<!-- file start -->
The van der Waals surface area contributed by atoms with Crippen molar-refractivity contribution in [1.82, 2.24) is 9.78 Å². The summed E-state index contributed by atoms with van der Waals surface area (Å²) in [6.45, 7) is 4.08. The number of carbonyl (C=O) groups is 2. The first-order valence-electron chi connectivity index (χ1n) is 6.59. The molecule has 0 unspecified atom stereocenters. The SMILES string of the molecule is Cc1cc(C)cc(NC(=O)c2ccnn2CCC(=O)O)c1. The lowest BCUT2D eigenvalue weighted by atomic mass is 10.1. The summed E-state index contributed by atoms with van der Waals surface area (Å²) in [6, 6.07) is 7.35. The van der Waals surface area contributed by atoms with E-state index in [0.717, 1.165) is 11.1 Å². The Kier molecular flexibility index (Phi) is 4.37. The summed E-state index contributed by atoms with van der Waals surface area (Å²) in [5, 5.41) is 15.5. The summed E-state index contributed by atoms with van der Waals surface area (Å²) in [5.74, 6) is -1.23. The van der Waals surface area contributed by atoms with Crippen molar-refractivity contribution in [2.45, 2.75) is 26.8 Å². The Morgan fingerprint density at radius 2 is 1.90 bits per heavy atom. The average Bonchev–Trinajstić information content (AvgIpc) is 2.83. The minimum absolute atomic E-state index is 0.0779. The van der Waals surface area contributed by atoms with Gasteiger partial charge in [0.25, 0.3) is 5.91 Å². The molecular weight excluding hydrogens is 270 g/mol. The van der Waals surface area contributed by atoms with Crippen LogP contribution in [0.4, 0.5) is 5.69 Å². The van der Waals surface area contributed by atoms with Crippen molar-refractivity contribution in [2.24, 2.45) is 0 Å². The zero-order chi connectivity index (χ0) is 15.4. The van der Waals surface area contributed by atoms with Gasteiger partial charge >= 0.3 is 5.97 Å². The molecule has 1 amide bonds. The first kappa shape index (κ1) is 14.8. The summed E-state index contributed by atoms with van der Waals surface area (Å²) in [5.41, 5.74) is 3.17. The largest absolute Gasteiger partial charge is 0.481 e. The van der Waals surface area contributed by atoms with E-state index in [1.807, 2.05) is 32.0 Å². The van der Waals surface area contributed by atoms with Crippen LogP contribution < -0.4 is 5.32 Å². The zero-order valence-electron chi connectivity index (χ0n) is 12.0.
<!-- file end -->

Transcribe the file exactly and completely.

The van der Waals surface area contributed by atoms with Crippen molar-refractivity contribution in [1.82, 2.24) is 9.78 Å². The summed E-state index contributed by atoms with van der Waals surface area (Å²) in [6.45, 7) is 4.08. The number of carbonyl (C=O) groups is 2. The first-order valence-electron chi connectivity index (χ1n) is 6.59. The molecule has 0 unspecified atom stereocenters. The SMILES string of the molecule is Cc1cc(C)cc(NC(=O)c2ccnn2CCC(=O)O)c1. The lowest BCUT2D eigenvalue weighted by atomic mass is 10.1. The summed E-state index contributed by atoms with van der Waals surface area (Å²) in [6, 6.07) is 7.35. The van der Waals surface area contributed by atoms with E-state index in [0.717, 1.165) is 11.1 Å². The Kier molecular flexibility index (Phi) is 4.37. The summed E-state index contributed by atoms with van der Waals surface area (Å²) in [5, 5.41) is 15.5. The summed E-state index contributed by atoms with van der Waals surface area (Å²) in [5.74, 6) is -1.23. The van der Waals surface area contributed by atoms with Crippen molar-refractivity contribution in [2.45, 2.75) is 26.8 Å². The Morgan fingerprint density at radius 2 is 1.90 bits per heavy atom. The average Bonchev–Trinajstić information content (AvgIpc) is 2.83. The minimum absolute atomic E-state index is 0.0779. The van der Waals surface area contributed by atoms with Gasteiger partial charge in [0.25, 0.3) is 5.91 Å². The molecular weight excluding hydrogens is 270 g/mol. The van der Waals surface area contributed by atoms with Crippen LogP contribution in [0.4, 0.5) is 5.69 Å². The van der Waals surface area contributed by atoms with Crippen molar-refractivity contribution in [2.24, 2.45) is 0 Å². The zero-order chi connectivity index (χ0) is 15.4. The van der Waals surface area contributed by atoms with Gasteiger partial charge >= 0.3 is 5.97 Å². The molecule has 1 amide bonds. The first kappa shape index (κ1) is 14.8. The summed E-state index contributed by atoms with van der Waals surface area (Å²) in [5.41, 5.74) is 3.17. The largest absolute Gasteiger partial charge is 0.481 e. The van der Waals surface area contributed by atoms with E-state index in [1.807, 2.05) is 32.0 Å². The van der Waals surface area contributed by atoms with Crippen LogP contribution < -0.4 is 5.32 Å². The zero-order valence-electron chi connectivity index (χ0n) is 12.0.